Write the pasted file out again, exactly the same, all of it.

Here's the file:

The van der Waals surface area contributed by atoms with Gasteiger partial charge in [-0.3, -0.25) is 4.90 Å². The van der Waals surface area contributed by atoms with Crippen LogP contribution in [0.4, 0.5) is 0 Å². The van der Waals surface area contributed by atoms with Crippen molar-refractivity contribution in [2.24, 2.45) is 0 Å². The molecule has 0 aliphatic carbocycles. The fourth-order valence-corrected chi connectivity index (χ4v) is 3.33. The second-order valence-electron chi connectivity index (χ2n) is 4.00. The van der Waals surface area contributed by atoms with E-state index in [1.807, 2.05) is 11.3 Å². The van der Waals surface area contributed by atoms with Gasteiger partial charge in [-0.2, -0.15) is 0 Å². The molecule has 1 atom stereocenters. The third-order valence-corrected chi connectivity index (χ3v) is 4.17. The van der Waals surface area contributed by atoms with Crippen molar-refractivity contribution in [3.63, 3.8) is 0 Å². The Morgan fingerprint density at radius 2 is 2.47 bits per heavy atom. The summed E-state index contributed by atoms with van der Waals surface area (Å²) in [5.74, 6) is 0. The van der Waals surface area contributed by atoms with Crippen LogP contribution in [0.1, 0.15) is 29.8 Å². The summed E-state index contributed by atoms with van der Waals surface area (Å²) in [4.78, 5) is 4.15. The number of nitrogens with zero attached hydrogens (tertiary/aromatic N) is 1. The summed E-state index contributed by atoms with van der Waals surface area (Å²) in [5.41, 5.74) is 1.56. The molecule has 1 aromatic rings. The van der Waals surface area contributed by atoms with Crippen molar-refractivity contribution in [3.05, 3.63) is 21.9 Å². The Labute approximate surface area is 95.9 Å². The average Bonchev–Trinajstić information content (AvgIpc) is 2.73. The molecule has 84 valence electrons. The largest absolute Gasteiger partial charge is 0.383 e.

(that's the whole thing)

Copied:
The van der Waals surface area contributed by atoms with Gasteiger partial charge in [-0.3, -0.25) is 4.90 Å². The van der Waals surface area contributed by atoms with Crippen LogP contribution in [0.4, 0.5) is 0 Å². The van der Waals surface area contributed by atoms with Crippen molar-refractivity contribution in [2.24, 2.45) is 0 Å². The molecule has 0 aliphatic carbocycles. The fourth-order valence-corrected chi connectivity index (χ4v) is 3.33. The second-order valence-electron chi connectivity index (χ2n) is 4.00. The van der Waals surface area contributed by atoms with E-state index in [1.807, 2.05) is 11.3 Å². The van der Waals surface area contributed by atoms with Gasteiger partial charge in [-0.2, -0.15) is 0 Å². The molecule has 1 atom stereocenters. The third-order valence-corrected chi connectivity index (χ3v) is 4.17. The van der Waals surface area contributed by atoms with Crippen molar-refractivity contribution in [3.63, 3.8) is 0 Å². The Morgan fingerprint density at radius 2 is 2.47 bits per heavy atom. The summed E-state index contributed by atoms with van der Waals surface area (Å²) in [5.74, 6) is 0. The van der Waals surface area contributed by atoms with Crippen LogP contribution in [0.1, 0.15) is 29.8 Å². The summed E-state index contributed by atoms with van der Waals surface area (Å²) in [4.78, 5) is 4.15. The number of nitrogens with zero attached hydrogens (tertiary/aromatic N) is 1. The summed E-state index contributed by atoms with van der Waals surface area (Å²) in [5.41, 5.74) is 1.56. The molecule has 1 aromatic rings. The van der Waals surface area contributed by atoms with Crippen molar-refractivity contribution in [3.05, 3.63) is 21.9 Å². The Labute approximate surface area is 95.9 Å². The average Bonchev–Trinajstić information content (AvgIpc) is 2.73. The molecule has 84 valence electrons. The largest absolute Gasteiger partial charge is 0.383 e.